Monday of Week 2 of Lent – Gospel

Commentary on Luke 6:36-38

Be merciful, just as your Father is merciful.

This is the last sentence in Luke’s version of Jesus’ teaching on the need to love our enemies. We saw the Matthaean version last Saturday. There the passage ends with:

Be perfect, therefore, as your heavenly Father is perfect.

It is clear that in showing compassion for all, even those who wish us evil, we are to aim at imitating our heavenly Father.

God’s compassion is all-embracing. His love reaches out to all without any discrimination between saint and sinner. Like the rain and sun which fall equally on all, so God’s compassion and mercy are extended to all. We, too, are being called to follow the example of our God and of Jesus his Son. We remember the words of Jesus as he was being nailed to the cross:

Father, forgive them, for they do not know what they are doing. (Luke 23:34)

Here is the compassion of God being expressed in an extreme situation. These same words will be repeated by Stephen when he is being stoned to death.

In today’s Gospel, we are told to follow that compassion by not sitting in judgement on others. That in no way means that we are to be blind to the genuine faults of others. But we are not in a position to take the higher moral ground so that we can sit in judgement on the supposed wrongdoer.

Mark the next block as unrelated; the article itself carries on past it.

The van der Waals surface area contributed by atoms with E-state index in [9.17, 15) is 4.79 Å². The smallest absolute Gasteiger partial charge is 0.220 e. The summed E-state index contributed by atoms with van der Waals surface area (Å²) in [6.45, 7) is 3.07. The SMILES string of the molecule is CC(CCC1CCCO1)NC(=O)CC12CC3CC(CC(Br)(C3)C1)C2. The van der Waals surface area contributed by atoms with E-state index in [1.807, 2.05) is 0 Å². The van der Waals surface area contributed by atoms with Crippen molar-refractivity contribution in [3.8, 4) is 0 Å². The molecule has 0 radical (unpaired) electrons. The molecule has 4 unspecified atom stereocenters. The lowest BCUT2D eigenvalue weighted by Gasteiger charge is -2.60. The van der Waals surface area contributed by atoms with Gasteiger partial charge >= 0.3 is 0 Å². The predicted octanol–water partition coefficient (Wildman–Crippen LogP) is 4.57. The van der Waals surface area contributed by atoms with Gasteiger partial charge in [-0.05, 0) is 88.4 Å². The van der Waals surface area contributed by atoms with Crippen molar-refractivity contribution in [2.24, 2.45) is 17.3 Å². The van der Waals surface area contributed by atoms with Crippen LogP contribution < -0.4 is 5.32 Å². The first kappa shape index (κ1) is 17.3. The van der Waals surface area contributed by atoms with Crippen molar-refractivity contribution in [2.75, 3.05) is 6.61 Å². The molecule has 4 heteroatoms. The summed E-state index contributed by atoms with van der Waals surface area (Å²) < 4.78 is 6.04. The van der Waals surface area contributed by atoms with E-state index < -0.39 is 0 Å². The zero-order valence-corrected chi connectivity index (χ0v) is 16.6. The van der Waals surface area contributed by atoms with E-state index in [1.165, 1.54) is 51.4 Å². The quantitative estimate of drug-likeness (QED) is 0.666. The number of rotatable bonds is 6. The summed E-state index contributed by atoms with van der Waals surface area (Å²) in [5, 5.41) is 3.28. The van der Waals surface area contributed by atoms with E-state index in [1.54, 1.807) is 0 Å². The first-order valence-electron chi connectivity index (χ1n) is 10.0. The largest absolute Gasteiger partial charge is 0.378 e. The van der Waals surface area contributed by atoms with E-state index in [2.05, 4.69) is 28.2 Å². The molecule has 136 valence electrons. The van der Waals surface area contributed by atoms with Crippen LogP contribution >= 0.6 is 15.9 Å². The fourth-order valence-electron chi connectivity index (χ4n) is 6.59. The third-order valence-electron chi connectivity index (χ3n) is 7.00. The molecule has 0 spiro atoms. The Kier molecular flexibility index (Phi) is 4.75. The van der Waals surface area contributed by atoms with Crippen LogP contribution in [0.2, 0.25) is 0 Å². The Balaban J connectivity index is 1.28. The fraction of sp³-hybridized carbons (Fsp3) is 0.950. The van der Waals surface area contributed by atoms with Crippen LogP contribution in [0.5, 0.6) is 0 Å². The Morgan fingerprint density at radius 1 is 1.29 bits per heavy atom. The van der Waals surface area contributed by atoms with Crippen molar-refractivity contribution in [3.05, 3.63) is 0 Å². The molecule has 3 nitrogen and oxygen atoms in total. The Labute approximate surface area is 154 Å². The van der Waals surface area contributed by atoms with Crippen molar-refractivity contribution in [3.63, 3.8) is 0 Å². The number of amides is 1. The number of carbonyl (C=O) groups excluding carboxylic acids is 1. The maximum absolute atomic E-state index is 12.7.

If we are honest, we know we judge others a lot – often with very little evidence and even less compassion. Our media, too, are full of judgment. Our conversations, our gossip is full of judgment. We lack compassion for the weaknesses of our brothers and sisters.

At the same time, we do very little to help them correct their ways; in fact, they seldom hear the criticisms we make. It is most often done behind their backs. If they unexpectedly appear, we quickly change the subject. We seem to take pleasure in the backbiting. We might even be disappointed if they reformed!

…do not condemn, and you will not be condemned. Forgive, and you will be forgiven.

In the Eucharist we will pray,

Forgive us our sins as we forgive the sins of others.

A dangerous prayer to make, yet it trips so easily off our tongues, the same tongues that can be so critical and judgemental.

The Gospel calls for great generosity in our relationship with others. Not just material generosity, but generosity in love, in understanding, in tolerance and acceptance, in compassion and forgiveness. The more generous we are with others the more we will receive in return. And so we pray:

Lord, teach me to be generous,
to give and not to count the cost,
to fight and not to heed the wounds,
to toil and not to seek for rest,
to labour and to seek no reward
save that of knowing that I do your holy will.

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